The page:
Handful of Stars


22. Everybody's Text


Centuries seemed like seconds that day: they dwindled down to nothing. It was a beautiful September morning: I was only a little boy: and, as a great treat, my father and mother had taken me to London to witness the erection of Cleopatra's Needle. The happenings of that eventful day live in my memory as vividly as though they had occurred but yesterday. I seem even now to be watching the great granite column, smothered with its maze of hieroglyphics, as it slowly ascends from the horizontal to the perpendicular, like a giant waking and standing erect after his long, long sleep. All the way up in the train we had been talking about the wonderful thing I was so soon to see. My father had told me that it once stood in front of the great temple at Heliopolis; that the Pharaohs drove past it repeatedly on their way to and from the palace; and that, very possibly, Moses, as a boy of my own age, sat on the steps at its base learning the lessons that his tutor had prescribed. It seemed to bring Moses and me very near together. To think that he, too, had stood beside this self-same obelisk and had puzzled over the weird inscriptions that looked so bewildering to me! And now Heliopolis, the City of the Sun, has vanished! A single column tells the traveler where it stood! London is the world's metropolis to-day. And the monument, that stood among the splendors of the old world, is being re-erected amidst the glories of the new;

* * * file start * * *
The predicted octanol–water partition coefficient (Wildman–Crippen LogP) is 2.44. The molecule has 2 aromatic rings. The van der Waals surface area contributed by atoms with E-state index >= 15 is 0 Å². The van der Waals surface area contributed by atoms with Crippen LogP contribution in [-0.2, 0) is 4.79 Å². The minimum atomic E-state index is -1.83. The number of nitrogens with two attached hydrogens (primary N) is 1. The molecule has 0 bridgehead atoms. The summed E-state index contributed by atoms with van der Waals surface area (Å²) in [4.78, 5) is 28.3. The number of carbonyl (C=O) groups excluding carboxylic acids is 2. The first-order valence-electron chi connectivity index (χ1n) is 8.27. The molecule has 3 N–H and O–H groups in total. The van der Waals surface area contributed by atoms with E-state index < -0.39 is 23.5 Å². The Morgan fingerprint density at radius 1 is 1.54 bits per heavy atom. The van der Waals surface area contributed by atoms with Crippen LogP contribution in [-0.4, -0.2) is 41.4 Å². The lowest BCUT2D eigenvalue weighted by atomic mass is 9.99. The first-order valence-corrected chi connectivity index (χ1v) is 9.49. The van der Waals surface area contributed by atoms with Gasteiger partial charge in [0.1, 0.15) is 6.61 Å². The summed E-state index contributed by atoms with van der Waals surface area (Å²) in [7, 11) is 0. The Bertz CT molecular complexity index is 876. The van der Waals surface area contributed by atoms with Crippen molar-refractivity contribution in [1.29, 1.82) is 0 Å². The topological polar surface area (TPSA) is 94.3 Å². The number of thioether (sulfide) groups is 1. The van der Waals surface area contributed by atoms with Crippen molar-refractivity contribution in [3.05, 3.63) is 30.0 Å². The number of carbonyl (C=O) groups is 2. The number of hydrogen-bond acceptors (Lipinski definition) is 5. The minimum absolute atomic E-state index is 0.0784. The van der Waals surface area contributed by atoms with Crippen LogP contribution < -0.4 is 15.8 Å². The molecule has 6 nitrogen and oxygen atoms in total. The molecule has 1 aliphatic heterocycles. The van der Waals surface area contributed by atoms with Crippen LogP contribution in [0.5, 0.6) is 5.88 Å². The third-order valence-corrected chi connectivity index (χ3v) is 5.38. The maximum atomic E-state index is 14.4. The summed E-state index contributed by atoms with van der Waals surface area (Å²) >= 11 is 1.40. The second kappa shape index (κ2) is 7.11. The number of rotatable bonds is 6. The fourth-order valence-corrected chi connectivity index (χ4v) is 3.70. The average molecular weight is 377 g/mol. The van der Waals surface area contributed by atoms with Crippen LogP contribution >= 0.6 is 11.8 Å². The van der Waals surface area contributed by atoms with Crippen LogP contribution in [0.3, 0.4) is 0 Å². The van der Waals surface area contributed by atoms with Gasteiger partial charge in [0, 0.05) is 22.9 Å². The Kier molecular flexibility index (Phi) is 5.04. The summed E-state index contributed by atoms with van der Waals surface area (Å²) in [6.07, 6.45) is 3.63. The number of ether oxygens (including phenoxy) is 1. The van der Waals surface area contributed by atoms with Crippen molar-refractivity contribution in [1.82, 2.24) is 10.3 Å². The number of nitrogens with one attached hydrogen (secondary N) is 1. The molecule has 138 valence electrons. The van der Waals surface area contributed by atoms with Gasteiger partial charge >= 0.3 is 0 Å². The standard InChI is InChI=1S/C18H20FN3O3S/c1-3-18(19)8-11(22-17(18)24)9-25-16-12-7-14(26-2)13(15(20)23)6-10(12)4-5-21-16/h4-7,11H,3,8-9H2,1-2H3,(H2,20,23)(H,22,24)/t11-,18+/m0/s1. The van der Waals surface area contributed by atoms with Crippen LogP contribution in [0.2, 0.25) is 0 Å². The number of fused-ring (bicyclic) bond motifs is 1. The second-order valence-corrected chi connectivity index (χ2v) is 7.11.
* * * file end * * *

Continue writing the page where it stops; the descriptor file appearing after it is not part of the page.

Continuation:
Will a time ever come, I wondered, when London will be as Heliopolis is? Will the Needle, in some future age, be erected in some new capital--in the metropolis of To-morrow? Had you stood, three thousand years ago, where St. Paul's now stands, the only sound that you would have heard coming up from the forests around would have been the baying of the wolves. Wild swine ranged undisturbed along the site of the Strand. But Egypt was in her glory, and the Needle stood in front of the temple! Where, I wonder, will it stand in three thousand years' time? Some such thought must have occurred to the authorities who are presiding over its erection. For see, in the base of the obelisk a huge cavity yawns! What is to be placed within it? What greeting shall we send from the Civilization-that-is to the Civilization-that-is-to-be? It is a strange list upon which the officials have decided. It includes a set of coins, some specimens of weights and measures, some children's toys, a London directory, a bundle of newspapers, the photographs of the twelve most beautiful women of the period, a box of hairpins and other articles of feminine adornment, a razor, a parchment containing a translation of the hieroglyphics on the obelisk itself--the hieroglyphics that so puzzled Moses and me--and last, but not least, a text! Yes, a text; and a text, not in one language, but in every language known! The men who tear down the obelisk from among the crumbling ruins of London may not be able to decipher this language, or that, or the other. But surely one of these ten score of tongues will have a meaning for them! And so, in the speech of these two hundred and fifteen peoples, these words are written out: FOR GOD SO LOVED THE WORLD THAT HE GAVE HIS ONLY BEGOTTEN SON THAT WHOSOEVER BELIEVETH IN HIM SHOULD NOT PERISH BUT HAVE EVERLASTING LIFE. That is the greeting which the Twentieth Century sends to the Fiftieth! I do not know what those men--the men who rummage among the ruins of London--will make of the newspapers, the parchments, the photographs and the hairpins. I suspect that the children's toys will seem strangely familiar to them: a little girl's doll was found by the archæologists among the ruins of Babylon: childhood keeps pretty much the same all through the ages. But the text! The text will seem to those far-off people as fresh as the latest fiftieth-century sensation. Those stately cadences belong to no particular time and to no particular clime. Ages may come and go; empires may rise and fall; they will still speak with fadeless charm to the hungry hearts of men. They are for the Nations-that-were, for the Nations-that-are, and for the Nations-yet-to-be. That Text is EVERYBODY'S TEXT.